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‘Time Warp’ host to speak at UNR about curiosity
by Tribune Staff
Jan 28, 2012 | 549 views | 0 0 comments | 1 1 recommendations | email to a friend | print


RENO — Television science-show host, musician, artist, researcher, scientist, mathematician and roboticist Jeff Lieberman will be featured in the University of Nevada, Reno’s Discover Science Lecture Series on Feb. 9, which is free and open to the public. The co-host of the Discovery Channel’s “Time Warp” will present “Asking Why? The Nature of Curiosity.”

At the event, he will tell how scientific tools, such as high-speed photography, help people understand the true nature of phenomena as he explores the connections between the arts, sciences, education, passion, creativity and the potential for human consciousness.

At MIT, Lieberman focused on the intersection between art and technology with his work at the Media Lab in the Robotic Life Group. There he headed design on the Cyberflora installation, a robotic flower garden that senses and responds to people in a lifelike manner, and the Motor Learning Robotic Wearable Suit, a robotic suit that teaches motor skills. He has also produced kinetic art sculptures, including “Absolut Quartet,” a music-making machine that incorporates the audience into the performance, and light bulb, an electromagnetically levitated and wirelessly powered light bulb.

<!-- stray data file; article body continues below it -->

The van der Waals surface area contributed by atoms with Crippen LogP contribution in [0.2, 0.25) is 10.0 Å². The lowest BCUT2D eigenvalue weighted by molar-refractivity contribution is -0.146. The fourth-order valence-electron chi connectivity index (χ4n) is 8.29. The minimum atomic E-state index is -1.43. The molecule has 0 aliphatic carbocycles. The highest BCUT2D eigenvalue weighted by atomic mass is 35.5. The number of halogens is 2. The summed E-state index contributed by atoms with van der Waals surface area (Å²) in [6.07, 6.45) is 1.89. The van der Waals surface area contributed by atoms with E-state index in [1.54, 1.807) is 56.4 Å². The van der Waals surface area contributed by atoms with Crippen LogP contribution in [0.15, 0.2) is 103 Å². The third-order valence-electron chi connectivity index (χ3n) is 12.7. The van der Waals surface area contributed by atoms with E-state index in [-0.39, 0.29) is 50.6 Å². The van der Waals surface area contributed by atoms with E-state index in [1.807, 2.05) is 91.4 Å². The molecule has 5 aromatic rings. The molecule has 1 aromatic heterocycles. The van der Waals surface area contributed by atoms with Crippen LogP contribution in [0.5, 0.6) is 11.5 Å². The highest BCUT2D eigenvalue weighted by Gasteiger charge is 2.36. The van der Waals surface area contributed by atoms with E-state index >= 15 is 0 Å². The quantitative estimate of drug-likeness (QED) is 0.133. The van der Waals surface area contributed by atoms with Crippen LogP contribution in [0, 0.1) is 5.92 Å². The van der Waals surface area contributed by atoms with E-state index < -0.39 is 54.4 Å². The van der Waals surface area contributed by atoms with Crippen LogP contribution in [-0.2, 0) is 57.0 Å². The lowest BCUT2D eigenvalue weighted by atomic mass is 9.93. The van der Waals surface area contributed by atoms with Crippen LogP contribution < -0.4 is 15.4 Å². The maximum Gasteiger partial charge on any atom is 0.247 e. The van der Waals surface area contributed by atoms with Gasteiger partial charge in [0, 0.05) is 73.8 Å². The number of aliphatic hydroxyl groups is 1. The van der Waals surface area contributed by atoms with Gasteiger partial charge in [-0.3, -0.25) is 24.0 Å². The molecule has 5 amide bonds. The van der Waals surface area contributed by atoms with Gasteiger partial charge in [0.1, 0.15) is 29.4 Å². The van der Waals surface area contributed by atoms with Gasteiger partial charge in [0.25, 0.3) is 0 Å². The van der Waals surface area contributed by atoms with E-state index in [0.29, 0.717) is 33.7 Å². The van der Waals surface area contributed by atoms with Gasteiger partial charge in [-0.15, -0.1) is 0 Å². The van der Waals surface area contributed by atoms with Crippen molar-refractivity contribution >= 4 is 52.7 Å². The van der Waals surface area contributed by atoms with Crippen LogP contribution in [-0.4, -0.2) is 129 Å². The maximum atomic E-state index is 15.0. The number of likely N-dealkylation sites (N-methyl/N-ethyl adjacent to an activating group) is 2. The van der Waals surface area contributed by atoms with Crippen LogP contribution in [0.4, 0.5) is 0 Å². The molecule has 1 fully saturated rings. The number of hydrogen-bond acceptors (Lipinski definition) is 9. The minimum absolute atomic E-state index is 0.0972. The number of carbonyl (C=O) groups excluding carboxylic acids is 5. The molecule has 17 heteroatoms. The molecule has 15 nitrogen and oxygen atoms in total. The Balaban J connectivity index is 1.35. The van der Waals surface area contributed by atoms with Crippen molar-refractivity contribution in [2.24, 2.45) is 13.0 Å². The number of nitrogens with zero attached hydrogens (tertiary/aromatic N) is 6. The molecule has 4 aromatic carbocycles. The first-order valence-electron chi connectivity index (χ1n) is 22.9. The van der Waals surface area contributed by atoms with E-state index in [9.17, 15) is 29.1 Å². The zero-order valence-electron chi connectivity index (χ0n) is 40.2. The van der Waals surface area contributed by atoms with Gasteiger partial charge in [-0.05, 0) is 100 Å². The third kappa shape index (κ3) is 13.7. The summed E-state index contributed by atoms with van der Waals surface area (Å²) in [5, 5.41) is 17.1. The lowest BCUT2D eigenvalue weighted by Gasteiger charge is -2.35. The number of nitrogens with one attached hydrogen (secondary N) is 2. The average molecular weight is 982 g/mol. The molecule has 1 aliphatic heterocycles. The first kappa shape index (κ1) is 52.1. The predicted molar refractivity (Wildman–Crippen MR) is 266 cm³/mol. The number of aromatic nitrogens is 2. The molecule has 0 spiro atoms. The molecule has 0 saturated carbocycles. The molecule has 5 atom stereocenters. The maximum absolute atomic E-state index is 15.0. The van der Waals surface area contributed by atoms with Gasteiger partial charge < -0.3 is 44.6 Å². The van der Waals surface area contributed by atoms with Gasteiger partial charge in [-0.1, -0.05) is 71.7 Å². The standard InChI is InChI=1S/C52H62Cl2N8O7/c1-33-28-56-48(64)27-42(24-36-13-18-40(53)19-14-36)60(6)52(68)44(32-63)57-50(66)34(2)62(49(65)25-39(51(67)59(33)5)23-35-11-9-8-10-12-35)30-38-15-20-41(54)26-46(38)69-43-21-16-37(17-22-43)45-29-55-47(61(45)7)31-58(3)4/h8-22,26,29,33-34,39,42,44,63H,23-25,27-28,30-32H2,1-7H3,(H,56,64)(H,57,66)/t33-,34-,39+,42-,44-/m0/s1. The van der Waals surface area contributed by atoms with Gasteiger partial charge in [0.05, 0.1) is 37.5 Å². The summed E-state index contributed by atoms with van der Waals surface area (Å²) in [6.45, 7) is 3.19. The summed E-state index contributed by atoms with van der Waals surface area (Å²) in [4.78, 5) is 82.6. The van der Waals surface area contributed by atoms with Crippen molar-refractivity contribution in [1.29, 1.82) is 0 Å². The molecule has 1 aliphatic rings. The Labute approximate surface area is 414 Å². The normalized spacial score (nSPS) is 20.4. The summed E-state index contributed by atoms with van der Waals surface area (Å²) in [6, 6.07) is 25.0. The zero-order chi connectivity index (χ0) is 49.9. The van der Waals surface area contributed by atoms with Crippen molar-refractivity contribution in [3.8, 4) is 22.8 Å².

Lieberman has four degrees from MIT: bachelor’s degrees in physics and math, and master’s degrees in mechanical engineering and media arts and sciences. In his “Time Warp” show, he uses technology to see beyond the limits of normal human perception. He composes music in the duo Gloobic, and has performed in Carnegie Hall and the Kennedy Center. He shows technological sculptures around the world to bring people an emotional and mystical connection with science and the universe.

The lecture will be held from 7 to 8:30 p.m. in the College of Science’s Redfield Auditorium, Davidson Mathematics and Science Center at UNR. Admission is free. Parking is reserved for the event on the upper level of the Brian J. Whalen Parking Complex. For more information, call 784-4591 or visit www.unr.edu/science.

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